We’re all invited back to the strange town of Thimbleweed Park for a free new little spin-off. Over the weekend, Ron Gilbert and pals released Delores: A Thimbleweed Park Mini-Adventure, a new story standalone story which grew out of a prototype for Gilbert’s next game engine. And it’s free for everyone to play, whether you own the original or not. And if you do want the original, that’s discounted on sale right now too.
Set the year after the events of Thimbleweed Park, the Mini-Adventure stars Dolores on a little holiday from her game development job, picking up part-time work taking photographs for the local newspaper. So off you go, checking in with the old gang, seeing what’s new, and snapping away. As part of Gilbert’s fiddling, this has a new UI too, which a straightforward right-click menu replacing ye olde wall o’ verbs.
“As I write this on the 9th day of May in the year of 2020 the Pandemic is far from over,” Gilbert wrote in Saturday’s blog post. “Different people deal with isolation, fear, social distancing and hoarding toilet paper differently. I built a game. It helped keep me sane.”
He explains that he started rebuilding the Thimbleweed Park engine back in March “with no real goal in mind, it just seemed like something to do and I had a few ideas about UI I wanted to explore.” Then it turned into a game prototype, and four other folks joined in, and soon they had themselves a new little game mostly assembled with old Thimbleweed art and sounds.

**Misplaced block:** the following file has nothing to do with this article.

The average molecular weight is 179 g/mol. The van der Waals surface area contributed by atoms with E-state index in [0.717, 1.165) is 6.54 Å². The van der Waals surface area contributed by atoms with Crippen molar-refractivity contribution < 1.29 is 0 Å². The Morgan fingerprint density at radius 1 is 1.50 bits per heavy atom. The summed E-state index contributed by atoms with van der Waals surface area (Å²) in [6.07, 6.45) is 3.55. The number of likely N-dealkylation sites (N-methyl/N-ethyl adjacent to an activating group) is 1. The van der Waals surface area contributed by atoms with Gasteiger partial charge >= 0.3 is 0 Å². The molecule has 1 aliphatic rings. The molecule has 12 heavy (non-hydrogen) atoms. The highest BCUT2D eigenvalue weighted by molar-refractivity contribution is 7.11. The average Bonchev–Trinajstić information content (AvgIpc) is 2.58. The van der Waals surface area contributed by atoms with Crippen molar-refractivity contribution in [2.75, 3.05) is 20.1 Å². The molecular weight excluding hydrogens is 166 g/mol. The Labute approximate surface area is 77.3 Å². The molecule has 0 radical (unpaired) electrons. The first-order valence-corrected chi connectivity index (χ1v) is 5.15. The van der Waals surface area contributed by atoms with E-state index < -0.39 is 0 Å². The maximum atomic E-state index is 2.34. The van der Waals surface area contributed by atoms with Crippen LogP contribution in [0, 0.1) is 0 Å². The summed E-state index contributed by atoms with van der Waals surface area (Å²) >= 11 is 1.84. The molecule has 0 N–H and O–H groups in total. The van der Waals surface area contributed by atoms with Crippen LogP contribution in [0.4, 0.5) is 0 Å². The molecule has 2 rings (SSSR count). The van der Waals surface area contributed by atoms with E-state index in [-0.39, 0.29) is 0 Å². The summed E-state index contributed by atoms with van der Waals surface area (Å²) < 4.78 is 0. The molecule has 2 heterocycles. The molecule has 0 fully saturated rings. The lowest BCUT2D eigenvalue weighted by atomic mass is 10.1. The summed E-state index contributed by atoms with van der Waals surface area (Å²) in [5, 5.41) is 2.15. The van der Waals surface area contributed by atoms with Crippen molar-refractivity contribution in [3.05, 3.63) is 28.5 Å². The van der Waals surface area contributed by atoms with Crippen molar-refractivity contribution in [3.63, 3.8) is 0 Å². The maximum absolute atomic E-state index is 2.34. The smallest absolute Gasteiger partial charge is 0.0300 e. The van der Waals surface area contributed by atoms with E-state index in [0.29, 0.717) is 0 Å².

That does somewhat shame my big lockdown accomplishment of watching six seasons of tattooing reality show Ink Masters.
If you want to get technical, Gilbert has written more about the engine rebuild.
Our former Adam (RPS in peace) did have a lot of praise for the original in his Thimbleweed Park review, with some reservations.
“This has been a tricky review to write because some of the things that I love about Thimbleweed will almost certainly be off-putting to other people, and some parts that fell flat might well be your favourite moments,” he said. “It’s a dense game, which means that if one joke fails to land, there’s almost certainly a follow-up that just might, hot on its heels. The bigger picture – which I’m unwilling to reveal because this begins as a whodunnit but eventually becomes a whatisit – ties everything together, making a tidy package of all the loose threads and awkward gags.”